However, with the global order significantly fragmented, strengthening the strategic partnership requires going beyond purely interregional relations, as the EU–CELAC relationship is a platform with the capacity to agree and project shared interests in the international arena. In spite of the inter- and intra-regional asymmetries, common responses can be forged that integrate different perspectives with the shared goal of driving a more sustainable and equitable development agenda. Significant resources will need to be mobilised in the coming years to reverse the worldwide effects of COVID-19, and Latin America cannot be left out. The effects on the region have been highly specific, with the result that certain indicators such as those on poverty have been set back by more than a decade. Even in the middle-income countries, the pandemic has revealed structural weaknesses that make it necessary to rethink the EU's cooperation strategy in the region.
At present, a large number of cooperation programmes already exist on sustainable development, scientific and technical exchange, social cohesion and public security which have helped maintain strong links between diverse institutions and actors in the two regions. However, a new more strategic direction is needed that focusses on the greatest challenges of the green transition and digital revolution, and which does so from a global perspective that is aligned with the goals of the 2030 Agenda. The political divisions and confrontational discourse that have damaged relations must be overcome, and the range of interests must be reconciled within an assertive agenda that seeks to move beyond geopolitical rivalries. Clearly, neither Europe nor Latin America can stay out of the global geopolitical shifts underway and they must not settle for being mere spectators. They should therefore strengthen their alliance and make proposals in international fora to meet the major challenges of the future, following a principle of variable geometry and flexibility that adapts to specific objectives.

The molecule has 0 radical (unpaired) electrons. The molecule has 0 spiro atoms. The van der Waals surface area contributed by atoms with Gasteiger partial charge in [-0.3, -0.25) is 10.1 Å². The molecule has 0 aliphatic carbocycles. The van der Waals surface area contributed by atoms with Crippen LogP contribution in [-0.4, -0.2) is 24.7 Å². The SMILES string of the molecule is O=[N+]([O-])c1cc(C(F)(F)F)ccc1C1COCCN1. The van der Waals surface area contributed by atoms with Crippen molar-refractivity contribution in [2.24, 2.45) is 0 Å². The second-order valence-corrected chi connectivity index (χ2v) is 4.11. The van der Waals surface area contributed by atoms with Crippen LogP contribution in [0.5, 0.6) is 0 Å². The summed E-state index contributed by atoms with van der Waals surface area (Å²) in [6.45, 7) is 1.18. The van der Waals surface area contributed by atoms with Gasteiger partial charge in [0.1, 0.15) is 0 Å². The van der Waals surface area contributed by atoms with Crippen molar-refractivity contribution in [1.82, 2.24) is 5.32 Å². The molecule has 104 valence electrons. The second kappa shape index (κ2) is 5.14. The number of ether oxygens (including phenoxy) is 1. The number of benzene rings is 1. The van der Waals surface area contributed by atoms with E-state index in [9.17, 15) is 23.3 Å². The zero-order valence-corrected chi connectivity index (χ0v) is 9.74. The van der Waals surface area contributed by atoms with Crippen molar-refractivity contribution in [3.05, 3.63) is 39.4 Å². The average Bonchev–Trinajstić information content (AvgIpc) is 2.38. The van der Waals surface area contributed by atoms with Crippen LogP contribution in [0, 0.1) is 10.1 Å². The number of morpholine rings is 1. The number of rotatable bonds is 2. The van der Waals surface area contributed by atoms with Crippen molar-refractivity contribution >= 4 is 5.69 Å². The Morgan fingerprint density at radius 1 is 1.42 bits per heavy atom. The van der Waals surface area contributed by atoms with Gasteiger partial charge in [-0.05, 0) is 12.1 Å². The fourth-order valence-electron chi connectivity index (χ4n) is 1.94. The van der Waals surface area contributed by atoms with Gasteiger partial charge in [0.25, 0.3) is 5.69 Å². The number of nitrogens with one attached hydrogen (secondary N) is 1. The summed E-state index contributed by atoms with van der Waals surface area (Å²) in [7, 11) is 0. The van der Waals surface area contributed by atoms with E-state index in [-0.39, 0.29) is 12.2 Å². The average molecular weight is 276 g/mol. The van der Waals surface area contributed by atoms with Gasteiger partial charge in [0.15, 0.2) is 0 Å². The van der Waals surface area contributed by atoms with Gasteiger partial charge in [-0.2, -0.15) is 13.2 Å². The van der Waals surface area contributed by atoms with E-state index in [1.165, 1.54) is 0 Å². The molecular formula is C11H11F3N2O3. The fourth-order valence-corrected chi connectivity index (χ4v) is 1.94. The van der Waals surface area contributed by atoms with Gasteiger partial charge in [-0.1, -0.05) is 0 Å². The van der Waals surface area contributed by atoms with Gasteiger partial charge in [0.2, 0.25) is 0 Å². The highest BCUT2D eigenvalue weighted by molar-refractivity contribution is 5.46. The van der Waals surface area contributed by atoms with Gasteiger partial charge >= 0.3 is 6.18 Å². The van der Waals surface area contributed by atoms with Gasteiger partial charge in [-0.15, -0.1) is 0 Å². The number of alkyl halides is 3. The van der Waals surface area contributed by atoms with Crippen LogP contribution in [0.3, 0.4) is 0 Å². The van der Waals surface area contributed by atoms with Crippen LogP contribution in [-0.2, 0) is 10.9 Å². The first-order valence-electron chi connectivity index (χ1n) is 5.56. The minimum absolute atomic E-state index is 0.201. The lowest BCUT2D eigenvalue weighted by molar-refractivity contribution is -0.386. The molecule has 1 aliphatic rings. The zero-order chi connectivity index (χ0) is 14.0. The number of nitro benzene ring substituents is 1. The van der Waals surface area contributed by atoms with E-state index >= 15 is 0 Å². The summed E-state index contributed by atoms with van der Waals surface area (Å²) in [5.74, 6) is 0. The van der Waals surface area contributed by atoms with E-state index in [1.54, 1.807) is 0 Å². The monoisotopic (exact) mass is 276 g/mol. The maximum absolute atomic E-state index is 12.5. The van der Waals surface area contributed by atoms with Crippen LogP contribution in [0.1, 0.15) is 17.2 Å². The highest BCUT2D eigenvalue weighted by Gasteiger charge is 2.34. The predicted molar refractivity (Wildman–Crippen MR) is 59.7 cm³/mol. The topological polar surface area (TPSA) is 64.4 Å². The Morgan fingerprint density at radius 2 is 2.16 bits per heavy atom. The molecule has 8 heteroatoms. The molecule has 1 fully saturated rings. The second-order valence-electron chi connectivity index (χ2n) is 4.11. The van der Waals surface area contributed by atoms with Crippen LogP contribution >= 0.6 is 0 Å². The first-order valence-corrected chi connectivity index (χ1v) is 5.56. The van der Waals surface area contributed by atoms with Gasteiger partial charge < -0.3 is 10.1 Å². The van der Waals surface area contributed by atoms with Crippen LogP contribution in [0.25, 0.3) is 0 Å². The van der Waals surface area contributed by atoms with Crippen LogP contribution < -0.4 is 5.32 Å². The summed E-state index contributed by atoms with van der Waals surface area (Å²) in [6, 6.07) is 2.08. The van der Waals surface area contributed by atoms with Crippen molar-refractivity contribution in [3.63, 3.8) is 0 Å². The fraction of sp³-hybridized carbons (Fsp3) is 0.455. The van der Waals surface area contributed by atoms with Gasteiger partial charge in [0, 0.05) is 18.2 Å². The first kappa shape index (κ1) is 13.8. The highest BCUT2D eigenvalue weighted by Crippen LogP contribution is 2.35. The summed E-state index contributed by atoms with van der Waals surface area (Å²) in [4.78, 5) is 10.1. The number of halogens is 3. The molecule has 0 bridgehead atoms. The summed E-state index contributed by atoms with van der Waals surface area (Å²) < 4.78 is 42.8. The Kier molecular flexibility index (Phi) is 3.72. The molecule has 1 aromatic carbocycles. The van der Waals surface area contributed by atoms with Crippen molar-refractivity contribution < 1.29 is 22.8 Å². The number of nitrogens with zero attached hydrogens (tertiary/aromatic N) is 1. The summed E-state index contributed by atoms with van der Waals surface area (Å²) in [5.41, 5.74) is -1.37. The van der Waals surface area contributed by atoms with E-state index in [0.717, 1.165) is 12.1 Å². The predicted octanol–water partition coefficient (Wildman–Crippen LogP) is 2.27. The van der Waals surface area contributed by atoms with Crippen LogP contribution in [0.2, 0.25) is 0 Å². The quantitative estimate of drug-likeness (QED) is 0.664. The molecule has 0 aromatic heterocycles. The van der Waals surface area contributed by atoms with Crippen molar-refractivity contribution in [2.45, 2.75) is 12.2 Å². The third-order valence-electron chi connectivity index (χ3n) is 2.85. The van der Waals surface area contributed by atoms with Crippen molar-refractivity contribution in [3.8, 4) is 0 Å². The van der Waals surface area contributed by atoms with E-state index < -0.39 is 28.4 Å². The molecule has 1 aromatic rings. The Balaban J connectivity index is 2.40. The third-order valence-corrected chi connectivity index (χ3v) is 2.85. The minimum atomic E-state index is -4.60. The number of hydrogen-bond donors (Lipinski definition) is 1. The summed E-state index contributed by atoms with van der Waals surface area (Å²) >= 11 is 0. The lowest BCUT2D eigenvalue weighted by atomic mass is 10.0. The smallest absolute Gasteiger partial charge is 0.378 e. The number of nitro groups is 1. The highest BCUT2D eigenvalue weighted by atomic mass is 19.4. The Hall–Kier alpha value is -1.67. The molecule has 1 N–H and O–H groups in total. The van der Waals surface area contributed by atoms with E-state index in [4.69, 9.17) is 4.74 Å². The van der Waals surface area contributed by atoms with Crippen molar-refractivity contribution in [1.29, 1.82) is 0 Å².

To make the shift towards a fairer and more sustainable planet, it is necessary to strengthen institutions at all levels, from local and national to regional and international. EU–CELAC interregionalism has been vulnerable to tensions, polarisation and fragmentation, but enhanced cooperation can make it an instrument of inclusive reconstruction. To make the structural changes the sustainable development agenda demands and achieve its objectives, civil society must be become a key player in the project. Through effective cooperation, the EU and CELAC can help shape the globalisation of the future. Even where their priorities match, they need to find a way to align their wills, which can only occur through inclusive dialogue. All of this must be accompanied by regulatory instruments that favour the creation of international regimes based on shared standards and values.
Partnership agreements – both existing and due for renewal – should ultimately be geared towards contributing to regional and global governance through regulatory convergence and the establishment of cooperation mechanisms that include a range of actors and contribute to promoting a transformative development agenda.
1- Building Europe Link to Latin America (BELLA).
Keywords: EU, CELAC, globalization, Europe, Latin America, Covid-19, governance, strategic partnership